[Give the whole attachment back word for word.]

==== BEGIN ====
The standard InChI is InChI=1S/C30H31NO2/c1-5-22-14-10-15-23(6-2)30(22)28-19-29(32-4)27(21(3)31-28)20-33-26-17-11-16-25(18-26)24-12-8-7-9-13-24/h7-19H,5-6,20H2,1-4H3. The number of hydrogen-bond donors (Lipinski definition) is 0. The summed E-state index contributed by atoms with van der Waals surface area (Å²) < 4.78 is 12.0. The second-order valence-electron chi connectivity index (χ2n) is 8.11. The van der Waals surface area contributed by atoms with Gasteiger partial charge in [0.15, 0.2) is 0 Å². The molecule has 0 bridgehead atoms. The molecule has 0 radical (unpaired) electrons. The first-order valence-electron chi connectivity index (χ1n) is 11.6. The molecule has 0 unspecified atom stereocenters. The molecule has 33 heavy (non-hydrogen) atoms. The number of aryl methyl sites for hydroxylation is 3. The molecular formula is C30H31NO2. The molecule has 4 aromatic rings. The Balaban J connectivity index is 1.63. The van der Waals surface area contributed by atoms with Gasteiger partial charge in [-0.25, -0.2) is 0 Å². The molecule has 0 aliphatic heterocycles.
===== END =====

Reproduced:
The standard InChI is InChI=1S/C30H31NO2/c1-5-22-14-10-15-23(6-2)30(22)28-19-29(32-4)27(21(3)31-28)20-33-26-17-11-16-25(18-26)24-12-8-7-9-13-24/h7-19H,5-6,20H2,1-4H3. The number of hydrogen-bond donors (Lipinski definition) is 0. The summed E-state index contributed by atoms with van der Waals surface area (Å²) < 4.78 is 12.0. The second-order valence-electron chi connectivity index (χ2n) is 8.11. The van der Waals surface area contributed by atoms with Gasteiger partial charge in [0.15, 0.2) is 0 Å². The molecule has 0 bridgehead atoms. The molecule has 0 radical (unpaired) electrons. The first-order valence-electron chi connectivity index (χ1n) is 11.6. The molecule has 0 unspecified atom stereocenters. The molecule has 33 heavy (non-hydrogen) atoms. The number of aryl methyl sites for hydroxylation is 3. The molecular formula is C30H31NO2. The molecule has 4 aromatic rings. The Balaban J connectivity index is 1.63. The van der Waals surface area contributed by atoms with Gasteiger partial charge in [-0.25, -0.2) is 0 Å². The molecule has 0 aliphatic heterocycles.